However, what she doesn’t realise is that the father of the bride in Salem’s community has tasks to undergo during the wedding which are radically different to those back on earth. The main point of which revolves around a fight for the honour of the bride against a chosen opponent. Which leads us to this classic moment, where Billy Gunn is introduced, rips of his tuxedo and proceeds to enter into a wrestling ring in an attempt to annihilate Sabrina.

The match has many funny moments including seeing Gunn perform a submission move on a young girl who is approximately one half of his size.

The bout is ended with Sabrina’s success due to the use of some clever magic and stands out as a fond memory for me when I used to obsessively watch the show when I was a kid.

The last wrestler to appear in Sabrina The Teenage Witch came in 2002. In an episode which sees Sabrina accidentally driving her car into the car of a woman in front of her, we are treated to some terrible yet entertaining acting from iconic female wrestler Chyna, who as you can imagine is just as physically imposing during the episode as she was in the wrestling ring.

The episode Driving Mr. Goodman revolves around Chyna attempting to fraudulently claim insurance money from Sabrina following their automotive crash. Chyna over emphasises her injuries in order to sue Sabrina and is only caught out when the witch uses a spell to give herself a muscular body akin to her new foe, after which she challenges the ninth wonder of the world to a weight lifting competition. Not able to bare being outdone as the strongest women in the gym, Chyna forgets her injuries in order to compete and thus, the episode concludes with Sabrina avoiding the lawsuit and continuing on with her witchy ways, whilst her muscled adversary gets charged with fraud.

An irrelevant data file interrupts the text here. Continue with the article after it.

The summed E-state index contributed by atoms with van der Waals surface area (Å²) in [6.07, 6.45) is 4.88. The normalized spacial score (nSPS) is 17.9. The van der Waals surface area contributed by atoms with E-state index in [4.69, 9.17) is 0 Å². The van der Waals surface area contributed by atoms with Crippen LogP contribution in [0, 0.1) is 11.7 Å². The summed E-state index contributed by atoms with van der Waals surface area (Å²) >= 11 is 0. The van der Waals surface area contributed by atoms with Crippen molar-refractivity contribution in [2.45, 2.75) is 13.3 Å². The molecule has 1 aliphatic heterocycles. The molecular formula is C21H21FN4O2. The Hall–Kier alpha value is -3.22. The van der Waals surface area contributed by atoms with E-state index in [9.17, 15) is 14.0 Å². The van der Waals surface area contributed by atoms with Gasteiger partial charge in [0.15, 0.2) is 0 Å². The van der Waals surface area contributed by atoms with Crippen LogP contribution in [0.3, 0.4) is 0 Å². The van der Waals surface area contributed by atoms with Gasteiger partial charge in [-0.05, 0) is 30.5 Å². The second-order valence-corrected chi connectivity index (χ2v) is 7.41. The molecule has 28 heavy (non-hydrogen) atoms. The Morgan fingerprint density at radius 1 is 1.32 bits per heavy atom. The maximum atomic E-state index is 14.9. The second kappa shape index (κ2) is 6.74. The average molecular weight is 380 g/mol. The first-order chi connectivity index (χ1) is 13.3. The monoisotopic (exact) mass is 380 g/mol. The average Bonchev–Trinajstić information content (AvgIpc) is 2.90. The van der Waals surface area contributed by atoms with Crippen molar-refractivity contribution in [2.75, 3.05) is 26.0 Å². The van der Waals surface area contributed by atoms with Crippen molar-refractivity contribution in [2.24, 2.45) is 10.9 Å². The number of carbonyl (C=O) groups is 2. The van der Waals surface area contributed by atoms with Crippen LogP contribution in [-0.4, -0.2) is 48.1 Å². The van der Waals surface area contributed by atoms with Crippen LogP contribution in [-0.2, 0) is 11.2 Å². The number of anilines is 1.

That 70s Show 1999

Long before the formation of the Soul Patrol alongside Jake atlas in WWF, Rocky Johnson was busy making his name alongside Terry Funk, Harley Race and Jerry Lawler as one of the NWA’s biggest stars.

When classic 90s sitcom That 70s show entered into a programme called that Wrestling Show, it only made sense to feature one of the 1970s biggest wrestling attractions. However, having Rocky Johnson play a much younger version of himself was seemingly too ridiculous, even for a show based mainly on comedy.

Thus Rocky Johnson’s son, Dwayne was cast in the role. Before Dwayne The Rock Johnson became the biggest action star in American cinema, he cut his teeth alongside fellow wrestlers Matt and Jeff Hardy in a memorable episode where the cast of That 70s show attended a wrestling extravaganza.

The writers even wrote in a subtle nod to the convoluted casting situation in the script.

"You know, it's really nice bringing your kid to a wrestling match," Johnson says on the show. "You know, I've got a son, and one day he's going to become the most electrifying man in sports-entertainment."

Star Trek Voyager 2000 The Rock

The next year in 2000 The Rock continued his assent to silver screen stardom when he played the role of the Pendari Champion in season six of Star Trek Voyager.

When fan favourite character Seven of Nine is kidnapped from her ship, she is forced to fight for her life in a gladiatorial arena for the entertainment of her captors. In her very first battle, she is presented with a muscle clad Pendari warrior clad in glittering silver spandex played by The Rock.

With a prosthetic forehead and bulging muscles Dwayne Johnson certainly looks the part as a character whose sole purpose was to fight for the entertainment of the fans, much like his then onscreen role as The Rock within a WWE ring.

Although at the time, his co-stars had no idea who he was and when presented with The Rock’s classic catchphrase were caught completely off-guard.

“No, I had no idea,” co-star Jeri Ryan admitted in an interview. “It was his first or maybe second acting job ever. I didn’t know who he was. I didn’t watch wrestling. I wasn’t aware of his character of ‘The Rock’. So the first time I met him was a fight rehearsal and he came in and he was just a super sweet, unassuming gentle guy named Dwayne. When I got to my trailer he had left a signed picture in character as The Rock – and it said ‘The Rock smells what you’re cooking’. Like, what?! It’s the weirdest thing I’d ever seen somebody write. The makeup guys in the prosthetic trailer were like, ‘Dude, it’s The Rock, that’s his thing! He smells what you’re cooking!”.

Dexter’s Lab Dial M for Monkey Rasslor – Macho Man

If you are writing a show which features an inter-galactic warrior who travels from planet to planet challenging their greatest fighters to prove who is the best hero of all-time, with an over-the-top personality and a desire to show just how macho they are. You couldn’t look any further than the legendary Macho Man Randy Savage.

During the episode of Dexter’s Laboratory, Dial M For Monkey this is exactly what happened. And boy am I glad it did.